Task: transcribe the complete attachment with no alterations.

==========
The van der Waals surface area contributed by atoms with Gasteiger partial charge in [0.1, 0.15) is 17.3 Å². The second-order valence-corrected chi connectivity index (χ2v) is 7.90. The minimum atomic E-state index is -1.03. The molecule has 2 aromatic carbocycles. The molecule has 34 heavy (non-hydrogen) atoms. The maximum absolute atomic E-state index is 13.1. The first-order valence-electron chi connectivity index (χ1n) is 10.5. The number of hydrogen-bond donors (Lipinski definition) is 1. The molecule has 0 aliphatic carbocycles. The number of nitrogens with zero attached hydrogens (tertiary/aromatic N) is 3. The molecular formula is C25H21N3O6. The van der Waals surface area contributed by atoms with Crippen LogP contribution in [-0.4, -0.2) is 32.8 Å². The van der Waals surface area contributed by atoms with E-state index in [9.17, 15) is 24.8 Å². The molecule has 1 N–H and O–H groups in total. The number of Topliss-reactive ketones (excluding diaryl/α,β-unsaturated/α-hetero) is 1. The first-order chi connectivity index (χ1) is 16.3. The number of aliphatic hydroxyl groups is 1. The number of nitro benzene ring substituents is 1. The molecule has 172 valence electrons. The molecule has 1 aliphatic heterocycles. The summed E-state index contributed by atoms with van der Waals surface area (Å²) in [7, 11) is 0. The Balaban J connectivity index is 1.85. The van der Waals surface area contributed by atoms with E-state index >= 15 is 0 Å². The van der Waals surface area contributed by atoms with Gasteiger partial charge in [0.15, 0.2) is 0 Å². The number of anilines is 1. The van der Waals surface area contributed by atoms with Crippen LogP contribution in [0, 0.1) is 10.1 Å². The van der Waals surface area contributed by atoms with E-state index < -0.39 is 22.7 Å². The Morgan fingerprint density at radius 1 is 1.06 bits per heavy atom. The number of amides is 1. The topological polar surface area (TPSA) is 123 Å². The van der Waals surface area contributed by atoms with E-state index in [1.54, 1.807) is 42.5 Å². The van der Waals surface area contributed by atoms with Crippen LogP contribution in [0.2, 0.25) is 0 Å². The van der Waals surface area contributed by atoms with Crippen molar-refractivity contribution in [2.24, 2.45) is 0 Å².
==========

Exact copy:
The van der Waals surface area contributed by atoms with Gasteiger partial charge in [0.1, 0.15) is 17.3 Å². The second-order valence-corrected chi connectivity index (χ2v) is 7.90. The minimum atomic E-state index is -1.03. The molecule has 2 aromatic carbocycles. The molecule has 34 heavy (non-hydrogen) atoms. The maximum absolute atomic E-state index is 13.1. The first-order valence-electron chi connectivity index (χ1n) is 10.5. The number of hydrogen-bond donors (Lipinski definition) is 1. The molecule has 0 aliphatic carbocycles. The number of nitrogens with zero attached hydrogens (tertiary/aromatic N) is 3. The molecular formula is C25H21N3O6. The van der Waals surface area contributed by atoms with Crippen LogP contribution in [-0.4, -0.2) is 32.8 Å². The van der Waals surface area contributed by atoms with E-state index in [9.17, 15) is 24.8 Å². The molecule has 1 N–H and O–H groups in total. The number of Topliss-reactive ketones (excluding diaryl/α,β-unsaturated/α-hetero) is 1. The first-order chi connectivity index (χ1) is 16.3. The number of aliphatic hydroxyl groups is 1. The number of nitro benzene ring substituents is 1. The molecule has 172 valence electrons. The molecule has 1 aliphatic heterocycles. The summed E-state index contributed by atoms with van der Waals surface area (Å²) in [7, 11) is 0. The Balaban J connectivity index is 1.85. The van der Waals surface area contributed by atoms with E-state index >= 15 is 0 Å². The van der Waals surface area contributed by atoms with Gasteiger partial charge in [0.15, 0.2) is 0 Å². The number of anilines is 1. The van der Waals surface area contributed by atoms with Crippen LogP contribution in [0, 0.1) is 10.1 Å². The van der Waals surface area contributed by atoms with E-state index < -0.39 is 22.7 Å². The Morgan fingerprint density at radius 1 is 1.06 bits per heavy atom. The number of amides is 1. The topological polar surface area (TPSA) is 123 Å². The van der Waals surface area contributed by atoms with E-state index in [1.54, 1.807) is 42.5 Å². The van der Waals surface area contributed by atoms with Crippen LogP contribution in [0.2, 0.25) is 0 Å². The van der Waals surface area contributed by atoms with Crippen molar-refractivity contribution in [2.24, 2.45) is 0 Å².